Anna Murray Douglass was born free in rural Maryland. She grew up in Baltimore, Maryland, where she met Frederick Douglass (at that time Frederick Washington Bailey). Murray Douglass “facilitated [Douglass’] second escape attempt by providing money and a sailor’s disguise” [1].

Upon escaping to New York, the couple married. They then settled “in two rooms on ‘M’ Street overlooking Buzzard’s Bay in New Bedford, Massachusetts.” It was here that the couple took on the surname Douglass [2].

In 1847, Murray Douglass, Douglass, and their children moved to Rochester, New York. There, Murray Douglass hosted Brown “for over a month…while he sought refuge from authorities regarding his acts in Missouri.” In 1858, Brown stayed at the Douglass home and began to plan the Harpers Ferry Raid and drafted his “Provisional Constitution” [3].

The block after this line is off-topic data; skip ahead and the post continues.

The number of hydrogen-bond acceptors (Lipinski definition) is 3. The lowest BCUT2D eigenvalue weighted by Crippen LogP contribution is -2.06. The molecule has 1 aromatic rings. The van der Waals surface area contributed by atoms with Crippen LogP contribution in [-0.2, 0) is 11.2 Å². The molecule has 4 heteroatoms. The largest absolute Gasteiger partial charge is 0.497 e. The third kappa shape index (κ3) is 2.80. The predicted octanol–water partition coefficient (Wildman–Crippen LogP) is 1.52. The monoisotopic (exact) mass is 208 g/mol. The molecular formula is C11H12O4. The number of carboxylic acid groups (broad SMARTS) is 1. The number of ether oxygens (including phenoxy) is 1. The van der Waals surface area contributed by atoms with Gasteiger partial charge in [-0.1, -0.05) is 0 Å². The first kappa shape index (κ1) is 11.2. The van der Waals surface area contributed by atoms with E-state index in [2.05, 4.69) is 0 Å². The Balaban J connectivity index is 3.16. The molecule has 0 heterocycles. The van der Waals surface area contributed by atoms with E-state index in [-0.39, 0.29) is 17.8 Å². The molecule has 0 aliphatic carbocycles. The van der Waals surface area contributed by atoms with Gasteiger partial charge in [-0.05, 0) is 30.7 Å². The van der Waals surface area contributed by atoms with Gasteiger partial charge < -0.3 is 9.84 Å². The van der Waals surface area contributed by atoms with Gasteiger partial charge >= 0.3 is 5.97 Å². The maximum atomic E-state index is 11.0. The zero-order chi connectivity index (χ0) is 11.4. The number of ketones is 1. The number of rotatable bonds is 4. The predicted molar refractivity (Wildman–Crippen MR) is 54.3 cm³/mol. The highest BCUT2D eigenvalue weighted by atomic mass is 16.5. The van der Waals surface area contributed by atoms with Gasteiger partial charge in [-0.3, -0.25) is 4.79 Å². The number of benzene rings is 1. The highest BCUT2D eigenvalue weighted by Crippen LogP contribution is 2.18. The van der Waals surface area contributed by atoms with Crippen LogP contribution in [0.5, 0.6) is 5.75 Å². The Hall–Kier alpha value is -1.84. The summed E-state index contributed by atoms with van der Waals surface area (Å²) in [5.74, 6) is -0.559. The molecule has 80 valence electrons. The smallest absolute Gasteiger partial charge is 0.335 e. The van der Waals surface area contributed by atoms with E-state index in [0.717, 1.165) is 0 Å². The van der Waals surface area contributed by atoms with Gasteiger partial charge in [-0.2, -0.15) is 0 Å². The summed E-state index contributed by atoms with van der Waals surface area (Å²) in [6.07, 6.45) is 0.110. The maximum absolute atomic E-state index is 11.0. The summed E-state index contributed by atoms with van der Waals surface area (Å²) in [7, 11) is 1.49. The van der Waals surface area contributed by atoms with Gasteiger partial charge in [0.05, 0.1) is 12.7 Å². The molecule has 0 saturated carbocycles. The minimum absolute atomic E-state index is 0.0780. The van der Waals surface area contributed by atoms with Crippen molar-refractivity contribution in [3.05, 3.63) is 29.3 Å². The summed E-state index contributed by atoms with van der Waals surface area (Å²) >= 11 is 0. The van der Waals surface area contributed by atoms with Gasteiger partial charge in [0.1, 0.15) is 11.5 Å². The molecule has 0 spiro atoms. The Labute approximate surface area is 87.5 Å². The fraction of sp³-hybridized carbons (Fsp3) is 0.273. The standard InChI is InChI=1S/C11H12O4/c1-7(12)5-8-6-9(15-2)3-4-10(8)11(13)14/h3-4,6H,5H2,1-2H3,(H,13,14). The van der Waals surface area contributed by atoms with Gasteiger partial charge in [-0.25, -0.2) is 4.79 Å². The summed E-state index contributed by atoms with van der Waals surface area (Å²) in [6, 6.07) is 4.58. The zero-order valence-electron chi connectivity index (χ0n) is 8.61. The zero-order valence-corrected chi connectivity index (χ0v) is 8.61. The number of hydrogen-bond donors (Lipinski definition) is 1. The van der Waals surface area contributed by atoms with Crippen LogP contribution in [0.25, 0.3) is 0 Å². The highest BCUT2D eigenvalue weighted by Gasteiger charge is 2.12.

Murray Douglass passed away on August 4, 1882, at the Douglass’ home, Cedar Hill, near Washington D.C. She was buried in Mount Hope Cemetery in Rochester, New York [4].



[1] Yee, Shirley. “Anna Murray Douglass (c. 1813-1882),” Black Past,

[2] Bennett, Lerone Jr. Pioneers in Protest. University of Michigan Press, 1969, p. 200. 

[3] Jackson, Kellie Carter. Force And Freedom: Black Abolitionists and the Politics of Violence. University of Pennsylvania Press, 2020, p. 116. 

[4] Yee, Shirley. “Anna Murray Douglass (c. 1813-1882),” Black Past,